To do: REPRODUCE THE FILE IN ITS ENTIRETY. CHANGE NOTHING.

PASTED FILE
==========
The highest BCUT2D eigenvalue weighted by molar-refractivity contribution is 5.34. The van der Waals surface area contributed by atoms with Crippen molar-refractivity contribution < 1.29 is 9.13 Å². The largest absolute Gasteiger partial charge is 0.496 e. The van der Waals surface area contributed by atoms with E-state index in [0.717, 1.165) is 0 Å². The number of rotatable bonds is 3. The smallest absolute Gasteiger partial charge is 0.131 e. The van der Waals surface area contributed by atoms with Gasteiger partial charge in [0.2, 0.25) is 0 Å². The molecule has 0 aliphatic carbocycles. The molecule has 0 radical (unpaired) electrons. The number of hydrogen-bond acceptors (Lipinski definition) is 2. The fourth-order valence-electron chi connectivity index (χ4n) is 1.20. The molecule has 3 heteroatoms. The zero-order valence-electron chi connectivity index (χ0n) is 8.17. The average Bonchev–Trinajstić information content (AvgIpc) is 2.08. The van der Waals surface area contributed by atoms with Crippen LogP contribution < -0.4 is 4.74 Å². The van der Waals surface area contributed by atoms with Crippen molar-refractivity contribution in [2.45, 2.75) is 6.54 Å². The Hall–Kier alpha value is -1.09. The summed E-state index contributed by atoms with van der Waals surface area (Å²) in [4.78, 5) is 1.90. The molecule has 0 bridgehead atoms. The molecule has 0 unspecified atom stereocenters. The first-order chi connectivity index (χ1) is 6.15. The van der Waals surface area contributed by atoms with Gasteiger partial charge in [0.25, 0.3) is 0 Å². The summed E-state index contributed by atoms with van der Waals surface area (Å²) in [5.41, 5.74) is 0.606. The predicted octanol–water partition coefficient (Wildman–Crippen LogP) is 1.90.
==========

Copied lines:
The highest BCUT2D eigenvalue weighted by molar-refractivity contribution is 5.34. The van der Waals surface area contributed by atoms with Crippen molar-refractivity contribution < 1.29 is 9.13 Å². The largest absolute Gasteiger partial charge is 0.496 e. The van der Waals surface area contributed by atoms with E-state index in [0.717, 1.165) is 0 Å². The number of rotatable bonds is 3. The smallest absolute Gasteiger partial charge is 0.131 e. The van der Waals surface area contributed by atoms with Gasteiger partial charge in [0.2, 0.25) is 0 Å². The molecule has 0 aliphatic carbocycles. The molecule has 0 radical (unpaired) electrons. The number of hydrogen-bond acceptors (Lipinski definition) is 2. The fourth-order valence-electron chi connectivity index (χ4n) is 1.20. The molecule has 3 heteroatoms. The zero-order valence-electron chi connectivity index (χ0n) is 8.17. The average Bonchev–Trinajstić information content (AvgIpc) is 2.08. The van der Waals surface area contributed by atoms with Crippen LogP contribution < -0.4 is 4.74 Å². The van der Waals surface area contributed by atoms with Crippen molar-refractivity contribution in [2.45, 2.75) is 6.54 Å². The Hall–Kier alpha value is -1.09. The summed E-state index contributed by atoms with van der Waals surface area (Å²) in [4.78, 5) is 1.90. The molecule has 0 bridgehead atoms. The molecule has 0 unspecified atom stereocenters. The first-order chi connectivity index (χ1) is 6.15. The van der Waals surface area contributed by atoms with Gasteiger partial charge in [0.25, 0.3) is 0 Å². The summed E-state index contributed by atoms with van der Waals surface area (Å²) in [5.41, 5.74) is 0.606. The predicted octanol–water partition coefficient (Wildman–Crippen LogP) is 1.90.